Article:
England’s football friendly international with France at Wembley on Tuesday is in doubt following the terrorist attacks in Paris on Friday which left at least 128 people dead.
France declared a national state of emergency and closed its borders after at least six attacks were reported across Paris, including near the Stade de France, where Les Bleus were playing Germany.
There were reports that following the game, the Germany team spent the night at the stadium before returning home on Saturday morning.
The doubt over the England game comes after Glasgow Warriors’ Champions Cup game with Racing 92, due to be played in Paris on Saturday afternoon, was postponed.
The Football Association will speak to the French Football Federation (FFF) on Saturday about the Wembley fixture.
”It is a very serious and tragic matter,” an FA spokesman said. ”If there is any update on the match on Tuesday we will announce in due course.
”We will liaise with the French Football Federation over the weekend. The FA sends its deep condolences to the victims of this tragic event.”
When asked whether the match was likely to be cancelled, FFF media officer Philippe Tournon told Press Association Sport: ”No decision has been made.”
FFF president Noel Le Great said in a statement: ”The French Football Federation shares the emotion that shakes the nation following the tragic events of Friday in Paris and around the Stade de France.
”The FFF shares the grief of the bereaved families and relatives.”
The FFF later confirmed it had cancelled a France press conference and open training session scheduled for Saturday. The French will train behind closed doors at their Clairefontaine base instead.
The attacks raise serious concerns about fans’ safety at Euro 2016, which is being held in France.
Le Great told L’Equipe: ”For the Euro, there was already a big worry. Today it’s obviously even stronger.”
A number of players took to social media to express their dismay at the attacks.
England defender Chris Smalling tweeted: ”Puts everything into perspective when such tragedies happen. Thoughts and prayers are with all the people in Paris #PrayForParis.”
Manchester United striker Anthony Martial and Chelsea defender Kurt Zouma tweeted the ‘Pray for Paris’ image that was shared by many on social media outlets after the attacks.
The Football Association of Wales and the Welsh Government released a joint statement after calling off a reception to mark the team’s qualification for Euro 2016.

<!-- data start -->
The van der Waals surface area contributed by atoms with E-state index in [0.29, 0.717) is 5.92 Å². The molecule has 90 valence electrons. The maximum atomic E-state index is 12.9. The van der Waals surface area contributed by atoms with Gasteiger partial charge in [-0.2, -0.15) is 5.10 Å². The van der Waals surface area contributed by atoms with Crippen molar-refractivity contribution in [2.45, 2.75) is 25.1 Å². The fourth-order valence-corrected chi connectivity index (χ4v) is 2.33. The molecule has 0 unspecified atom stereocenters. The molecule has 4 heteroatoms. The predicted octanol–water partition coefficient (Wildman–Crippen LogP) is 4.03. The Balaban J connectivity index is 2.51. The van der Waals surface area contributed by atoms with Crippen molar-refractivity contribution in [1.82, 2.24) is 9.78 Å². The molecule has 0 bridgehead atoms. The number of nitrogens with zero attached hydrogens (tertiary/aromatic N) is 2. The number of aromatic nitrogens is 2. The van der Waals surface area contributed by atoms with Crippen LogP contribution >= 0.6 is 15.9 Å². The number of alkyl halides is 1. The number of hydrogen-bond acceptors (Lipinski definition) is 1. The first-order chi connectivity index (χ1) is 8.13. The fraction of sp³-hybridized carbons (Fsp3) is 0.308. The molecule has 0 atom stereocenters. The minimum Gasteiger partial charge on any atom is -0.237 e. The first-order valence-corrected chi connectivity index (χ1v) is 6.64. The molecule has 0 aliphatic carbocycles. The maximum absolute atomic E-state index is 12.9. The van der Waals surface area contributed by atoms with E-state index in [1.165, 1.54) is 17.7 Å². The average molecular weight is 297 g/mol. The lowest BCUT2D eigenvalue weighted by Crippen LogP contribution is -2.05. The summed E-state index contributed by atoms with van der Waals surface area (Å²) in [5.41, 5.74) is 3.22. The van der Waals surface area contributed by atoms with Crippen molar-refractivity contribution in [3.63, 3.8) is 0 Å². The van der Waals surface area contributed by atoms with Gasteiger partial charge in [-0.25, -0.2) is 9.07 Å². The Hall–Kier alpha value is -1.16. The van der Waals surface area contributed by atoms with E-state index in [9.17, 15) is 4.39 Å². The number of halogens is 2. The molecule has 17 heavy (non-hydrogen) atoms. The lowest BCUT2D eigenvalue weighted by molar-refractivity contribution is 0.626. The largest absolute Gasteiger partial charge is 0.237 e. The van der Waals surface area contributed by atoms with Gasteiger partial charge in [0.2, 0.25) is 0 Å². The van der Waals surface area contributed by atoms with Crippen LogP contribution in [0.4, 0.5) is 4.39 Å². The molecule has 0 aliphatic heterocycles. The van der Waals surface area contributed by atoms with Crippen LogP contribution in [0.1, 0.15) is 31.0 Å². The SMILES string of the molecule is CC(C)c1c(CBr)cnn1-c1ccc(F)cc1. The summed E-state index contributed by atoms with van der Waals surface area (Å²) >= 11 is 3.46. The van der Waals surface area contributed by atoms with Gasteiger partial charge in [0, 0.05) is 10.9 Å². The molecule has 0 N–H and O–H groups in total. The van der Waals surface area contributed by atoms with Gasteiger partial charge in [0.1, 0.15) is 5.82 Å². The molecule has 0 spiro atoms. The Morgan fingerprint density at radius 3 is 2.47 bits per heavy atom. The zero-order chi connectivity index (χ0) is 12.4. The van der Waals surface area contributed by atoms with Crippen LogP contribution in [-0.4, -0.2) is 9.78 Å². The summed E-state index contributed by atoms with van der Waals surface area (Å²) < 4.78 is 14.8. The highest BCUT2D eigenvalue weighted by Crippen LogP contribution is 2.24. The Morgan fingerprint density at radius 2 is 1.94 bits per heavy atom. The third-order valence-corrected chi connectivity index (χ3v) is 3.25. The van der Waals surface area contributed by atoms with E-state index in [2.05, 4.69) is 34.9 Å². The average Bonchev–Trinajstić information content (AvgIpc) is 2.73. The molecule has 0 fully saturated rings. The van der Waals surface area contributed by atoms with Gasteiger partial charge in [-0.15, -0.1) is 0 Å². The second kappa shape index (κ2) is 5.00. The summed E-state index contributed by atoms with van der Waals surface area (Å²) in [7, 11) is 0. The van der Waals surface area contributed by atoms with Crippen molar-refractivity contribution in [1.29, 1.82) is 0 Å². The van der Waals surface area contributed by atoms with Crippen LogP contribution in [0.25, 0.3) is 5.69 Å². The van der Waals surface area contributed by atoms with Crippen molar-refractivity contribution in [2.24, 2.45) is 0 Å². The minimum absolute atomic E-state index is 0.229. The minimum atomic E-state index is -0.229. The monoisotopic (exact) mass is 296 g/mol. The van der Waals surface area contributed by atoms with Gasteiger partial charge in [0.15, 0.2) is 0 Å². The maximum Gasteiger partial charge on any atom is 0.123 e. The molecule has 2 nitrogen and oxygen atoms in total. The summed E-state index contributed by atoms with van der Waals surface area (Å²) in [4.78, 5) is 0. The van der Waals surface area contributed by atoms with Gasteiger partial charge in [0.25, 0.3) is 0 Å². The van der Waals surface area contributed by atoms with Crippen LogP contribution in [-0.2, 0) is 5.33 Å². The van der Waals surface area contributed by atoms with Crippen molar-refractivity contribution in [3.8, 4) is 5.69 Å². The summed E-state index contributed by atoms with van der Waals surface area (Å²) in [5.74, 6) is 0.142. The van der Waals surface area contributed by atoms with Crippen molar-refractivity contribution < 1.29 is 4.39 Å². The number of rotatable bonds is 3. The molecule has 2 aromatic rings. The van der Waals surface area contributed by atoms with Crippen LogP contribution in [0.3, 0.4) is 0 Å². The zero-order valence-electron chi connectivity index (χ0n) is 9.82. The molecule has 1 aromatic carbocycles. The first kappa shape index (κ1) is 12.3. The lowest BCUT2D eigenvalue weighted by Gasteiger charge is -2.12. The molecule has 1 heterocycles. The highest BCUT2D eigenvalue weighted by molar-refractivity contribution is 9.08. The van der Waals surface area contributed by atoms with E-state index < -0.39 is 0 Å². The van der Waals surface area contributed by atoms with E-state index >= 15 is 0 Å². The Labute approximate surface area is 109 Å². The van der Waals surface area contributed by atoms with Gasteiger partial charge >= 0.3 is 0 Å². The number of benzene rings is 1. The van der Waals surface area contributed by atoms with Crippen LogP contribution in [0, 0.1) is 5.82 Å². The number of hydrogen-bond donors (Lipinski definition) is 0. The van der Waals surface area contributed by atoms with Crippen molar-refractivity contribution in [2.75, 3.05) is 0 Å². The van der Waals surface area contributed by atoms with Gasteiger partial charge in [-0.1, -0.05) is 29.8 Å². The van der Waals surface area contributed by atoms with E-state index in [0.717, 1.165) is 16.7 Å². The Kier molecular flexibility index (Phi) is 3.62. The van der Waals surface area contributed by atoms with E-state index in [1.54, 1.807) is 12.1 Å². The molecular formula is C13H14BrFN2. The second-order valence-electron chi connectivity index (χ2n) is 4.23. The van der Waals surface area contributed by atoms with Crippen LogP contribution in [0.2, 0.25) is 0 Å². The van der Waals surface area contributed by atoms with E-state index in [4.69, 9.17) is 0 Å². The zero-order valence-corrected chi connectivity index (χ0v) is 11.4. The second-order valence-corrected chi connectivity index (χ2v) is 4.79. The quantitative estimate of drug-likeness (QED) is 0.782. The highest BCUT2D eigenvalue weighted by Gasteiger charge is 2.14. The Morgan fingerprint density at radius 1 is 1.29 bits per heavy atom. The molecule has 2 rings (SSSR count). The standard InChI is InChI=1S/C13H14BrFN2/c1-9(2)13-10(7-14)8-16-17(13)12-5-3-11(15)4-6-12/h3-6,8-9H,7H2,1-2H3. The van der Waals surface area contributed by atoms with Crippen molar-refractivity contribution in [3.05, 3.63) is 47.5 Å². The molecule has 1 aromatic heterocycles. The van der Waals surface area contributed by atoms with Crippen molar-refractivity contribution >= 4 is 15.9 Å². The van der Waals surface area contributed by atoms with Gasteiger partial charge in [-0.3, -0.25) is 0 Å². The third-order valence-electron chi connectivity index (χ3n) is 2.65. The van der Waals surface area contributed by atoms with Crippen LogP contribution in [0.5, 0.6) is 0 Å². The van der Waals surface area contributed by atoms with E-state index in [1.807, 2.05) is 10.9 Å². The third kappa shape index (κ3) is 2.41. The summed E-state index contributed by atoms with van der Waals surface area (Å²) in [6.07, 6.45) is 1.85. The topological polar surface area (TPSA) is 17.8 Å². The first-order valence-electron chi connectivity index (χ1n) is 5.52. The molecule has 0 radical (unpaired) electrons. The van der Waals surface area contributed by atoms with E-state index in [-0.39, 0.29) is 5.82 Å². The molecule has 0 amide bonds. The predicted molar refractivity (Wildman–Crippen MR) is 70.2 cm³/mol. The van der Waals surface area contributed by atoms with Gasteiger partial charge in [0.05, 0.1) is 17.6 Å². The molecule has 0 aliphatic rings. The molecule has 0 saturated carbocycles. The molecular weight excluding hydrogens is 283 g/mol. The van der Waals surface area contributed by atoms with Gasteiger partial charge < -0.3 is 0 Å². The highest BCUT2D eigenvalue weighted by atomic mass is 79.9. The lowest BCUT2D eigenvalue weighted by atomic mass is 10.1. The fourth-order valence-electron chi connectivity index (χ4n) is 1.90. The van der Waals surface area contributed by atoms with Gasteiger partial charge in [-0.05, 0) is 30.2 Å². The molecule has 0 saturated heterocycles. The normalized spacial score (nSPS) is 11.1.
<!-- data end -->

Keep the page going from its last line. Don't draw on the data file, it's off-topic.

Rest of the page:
It read: “A planned First Minister’s reception for the Welsh football team has been postponed today as a mark of respect for those who lost their lives and were injured in the Paris attacks.
“Both the FAW and the Welsh Government stand by the people of France as they come to terms with last night’s terrible events.
“Today’s reception was scheduled to recognise the Welsh team’s fantastic achievement in reaching the Euro finals to be held in France next year.”
Northern Ireland’s Under-21 side flew out of Paris on Friday afternoon following a game against France.
IFA chief executive Patrick Nelson told Press Association Sport: “Firstly we were shocked, as everyone will be. We heard about it midway through the second half of our match (against Latvia) and saw the news unfolding. Our thoughts, sympathy and prayers are with everybody who has been caught up in the incidents in Paris.”
European football’s governing body UEFA issued a short statement on Saturday morning which read: ”UEFA is deeply shocked and saddened by the tragic events which occurred in Paris last night and wishes to express its support and solidarity to France and to those affected by these horrible acts.”
Glasgow Warriors released a statement which read: “This afternoon’s European Rugby Champions Cup match against Racing 92 has been postponed due to the tragic events in Paris last night.
“Our thoughts go out to everyone affected. We expect more information later today about when this game will be played.”
European Professional Club Rugby (EPCR), organisers of the Champions Cup and Challenge Cup competitions, said all clubs have been asked to observe a minute’s silence before games in both tournaments this weekend.
In a statement, EPCR said: “EPCR extends its sincerest sympathies to everyone affected by the Paris attacks, and as a mark of respect, all clubs competing in this weekend’s Champions Cup and Challenge Cup fixtures have been asked to observe a minute’s silence before the games kick off.”
The Football League announced via its official Twitter account that a minute’s silence would be observed before all of its games in Leagues One and Two on Saturday and Sunday as a mark of respect.
It tweeted: “A minute’s silence will precede all matches this weekend following the tragic events of the #ParisAttacks.
“The silence is a mark of respect to those that lost their lives last night & as a show of solidarity with the people of France #ParisAttacks.”
UEFA announced that all of its matches in the Euro 2016 play-offs, Under-21 Internationals and Under-19 Futsal Cup over the coming days would see players wear black armbands and a minute’s silence would be observed.
Worcester Warriors confirmed the European Challenge Cup game with Rochelle at 3pm on Saturday would go ahead after consultation with the French side.
A statement from Worcester read: “Following the tragic events in Paris on Friday evening both sets of players will wear black armbands, while Sixways will also observe a minute’s silence before kick-off.”
Two horseracing fixtures in the Paris region – Saint-Cloud on Saturday and at Auteuil on Sunday – have been cancelled.
Compiegne racecourse, which is around 55 miles away from central Paris, still intends to hold its fixture on Saturday.
Reports in French media indicated further cancellations could be possible next week.